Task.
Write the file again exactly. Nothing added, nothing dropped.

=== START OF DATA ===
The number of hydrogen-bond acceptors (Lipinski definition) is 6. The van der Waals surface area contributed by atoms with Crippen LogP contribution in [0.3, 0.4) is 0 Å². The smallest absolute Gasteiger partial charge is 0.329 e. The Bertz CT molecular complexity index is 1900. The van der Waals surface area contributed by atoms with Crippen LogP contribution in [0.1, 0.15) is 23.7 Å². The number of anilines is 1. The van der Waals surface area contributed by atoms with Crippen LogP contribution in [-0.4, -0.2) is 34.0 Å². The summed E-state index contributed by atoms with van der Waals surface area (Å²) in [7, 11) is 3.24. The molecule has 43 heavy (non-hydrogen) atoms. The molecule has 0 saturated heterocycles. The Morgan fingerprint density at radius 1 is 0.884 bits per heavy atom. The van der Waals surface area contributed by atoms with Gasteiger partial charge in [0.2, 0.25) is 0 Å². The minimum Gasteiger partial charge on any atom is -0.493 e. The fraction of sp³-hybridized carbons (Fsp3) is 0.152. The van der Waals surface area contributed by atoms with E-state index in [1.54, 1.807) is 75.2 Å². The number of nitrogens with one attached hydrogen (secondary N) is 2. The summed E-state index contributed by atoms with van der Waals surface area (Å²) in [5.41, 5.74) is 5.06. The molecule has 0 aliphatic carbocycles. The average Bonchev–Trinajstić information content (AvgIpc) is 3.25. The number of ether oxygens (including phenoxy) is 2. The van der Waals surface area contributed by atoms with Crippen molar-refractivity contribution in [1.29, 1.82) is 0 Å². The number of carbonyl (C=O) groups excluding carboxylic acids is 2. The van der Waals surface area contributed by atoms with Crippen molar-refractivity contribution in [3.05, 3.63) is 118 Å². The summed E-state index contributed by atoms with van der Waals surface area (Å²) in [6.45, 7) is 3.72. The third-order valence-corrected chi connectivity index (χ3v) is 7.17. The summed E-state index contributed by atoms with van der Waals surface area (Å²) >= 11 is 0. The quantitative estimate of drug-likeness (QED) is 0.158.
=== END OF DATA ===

The number of hydrogen-bond acceptors (Lipinski definition) is 6. The van der Waals surface area contributed by atoms with Crippen LogP contribution in [0.3, 0.4) is 0 Å². The smallest absolute Gasteiger partial charge is 0.329 e. The Bertz CT molecular complexity index is 1900. The van der Waals surface area contributed by atoms with Crippen LogP contribution in [0.1, 0.15) is 23.7 Å². The number of anilines is 1. The van der Waals surface area contributed by atoms with Crippen LogP contribution in [-0.4, -0.2) is 34.0 Å². The summed E-state index contributed by atoms with van der Waals surface area (Å²) in [7, 11) is 3.24. The molecule has 43 heavy (non-hydrogen) atoms. The molecule has 0 saturated heterocycles. The Morgan fingerprint density at radius 1 is 0.884 bits per heavy atom. The van der Waals surface area contributed by atoms with Gasteiger partial charge in [0.2, 0.25) is 0 Å². The minimum Gasteiger partial charge on any atom is -0.493 e. The fraction of sp³-hybridized carbons (Fsp3) is 0.152. The van der Waals surface area contributed by atoms with E-state index in [1.54, 1.807) is 75.2 Å². The number of nitrogens with one attached hydrogen (secondary N) is 2. The summed E-state index contributed by atoms with van der Waals surface area (Å²) in [5.41, 5.74) is 5.06. The molecule has 0 aliphatic carbocycles. The average Bonchev–Trinajstić information content (AvgIpc) is 3.25. The number of ether oxygens (including phenoxy) is 2. The van der Waals surface area contributed by atoms with Crippen molar-refractivity contribution in [1.29, 1.82) is 0 Å². The number of carbonyl (C=O) groups excluding carboxylic acids is 2. The van der Waals surface area contributed by atoms with Crippen molar-refractivity contribution in [3.05, 3.63) is 118 Å². The summed E-state index contributed by atoms with van der Waals surface area (Å²) in [6.45, 7) is 3.72. The third-order valence-corrected chi connectivity index (χ3v) is 7.17. The summed E-state index contributed by atoms with van der Waals surface area (Å²) >= 11 is 0. The quantitative estimate of drug-likeness (QED) is 0.158.